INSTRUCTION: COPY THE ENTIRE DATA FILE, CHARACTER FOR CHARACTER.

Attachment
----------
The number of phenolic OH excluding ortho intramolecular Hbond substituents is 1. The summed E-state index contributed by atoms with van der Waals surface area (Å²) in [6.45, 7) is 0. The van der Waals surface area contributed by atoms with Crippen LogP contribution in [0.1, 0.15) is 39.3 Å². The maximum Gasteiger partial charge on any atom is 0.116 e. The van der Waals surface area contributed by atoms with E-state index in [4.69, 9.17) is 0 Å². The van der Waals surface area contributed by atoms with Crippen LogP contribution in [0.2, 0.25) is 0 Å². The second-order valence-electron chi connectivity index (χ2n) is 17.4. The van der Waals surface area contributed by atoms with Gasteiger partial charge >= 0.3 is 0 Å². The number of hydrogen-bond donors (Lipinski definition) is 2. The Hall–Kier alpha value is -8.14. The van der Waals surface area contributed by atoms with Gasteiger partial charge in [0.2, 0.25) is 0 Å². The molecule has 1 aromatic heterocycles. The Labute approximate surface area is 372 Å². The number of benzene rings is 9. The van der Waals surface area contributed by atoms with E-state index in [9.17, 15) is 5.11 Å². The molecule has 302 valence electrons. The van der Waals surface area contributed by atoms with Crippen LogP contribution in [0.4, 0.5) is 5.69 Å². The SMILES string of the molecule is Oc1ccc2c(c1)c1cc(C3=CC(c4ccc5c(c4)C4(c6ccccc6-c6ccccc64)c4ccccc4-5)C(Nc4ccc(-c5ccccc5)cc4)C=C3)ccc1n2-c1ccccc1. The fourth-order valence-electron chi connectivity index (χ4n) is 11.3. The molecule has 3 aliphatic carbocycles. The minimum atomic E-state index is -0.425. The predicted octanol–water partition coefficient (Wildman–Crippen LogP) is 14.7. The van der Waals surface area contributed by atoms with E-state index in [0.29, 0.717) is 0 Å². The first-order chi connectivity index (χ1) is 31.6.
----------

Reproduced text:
The number of phenolic OH excluding ortho intramolecular Hbond substituents is 1. The summed E-state index contributed by atoms with van der Waals surface area (Å²) in [6.45, 7) is 0. The van der Waals surface area contributed by atoms with Crippen LogP contribution in [0.1, 0.15) is 39.3 Å². The maximum Gasteiger partial charge on any atom is 0.116 e. The van der Waals surface area contributed by atoms with E-state index in [4.69, 9.17) is 0 Å². The van der Waals surface area contributed by atoms with Crippen LogP contribution in [0.2, 0.25) is 0 Å². The second-order valence-electron chi connectivity index (χ2n) is 17.4. The van der Waals surface area contributed by atoms with Gasteiger partial charge >= 0.3 is 0 Å². The number of hydrogen-bond donors (Lipinski definition) is 2. The Hall–Kier alpha value is -8.14. The van der Waals surface area contributed by atoms with Gasteiger partial charge in [0.2, 0.25) is 0 Å². The molecule has 1 aromatic heterocycles. The Labute approximate surface area is 372 Å². The number of benzene rings is 9. The van der Waals surface area contributed by atoms with E-state index in [9.17, 15) is 5.11 Å². The molecule has 302 valence electrons. The van der Waals surface area contributed by atoms with Crippen LogP contribution in [0.4, 0.5) is 5.69 Å². The SMILES string of the molecule is Oc1ccc2c(c1)c1cc(C3=CC(c4ccc5c(c4)C4(c6ccccc6-c6ccccc64)c4ccccc4-5)C(Nc4ccc(-c5ccccc5)cc4)C=C3)ccc1n2-c1ccccc1. The fourth-order valence-electron chi connectivity index (χ4n) is 11.3. The molecule has 3 aliphatic carbocycles. The minimum atomic E-state index is -0.425. The predicted octanol–water partition coefficient (Wildman–Crippen LogP) is 14.7. The van der Waals surface area contributed by atoms with E-state index in [0.29, 0.717) is 0 Å². The first-order chi connectivity index (χ1) is 31.6.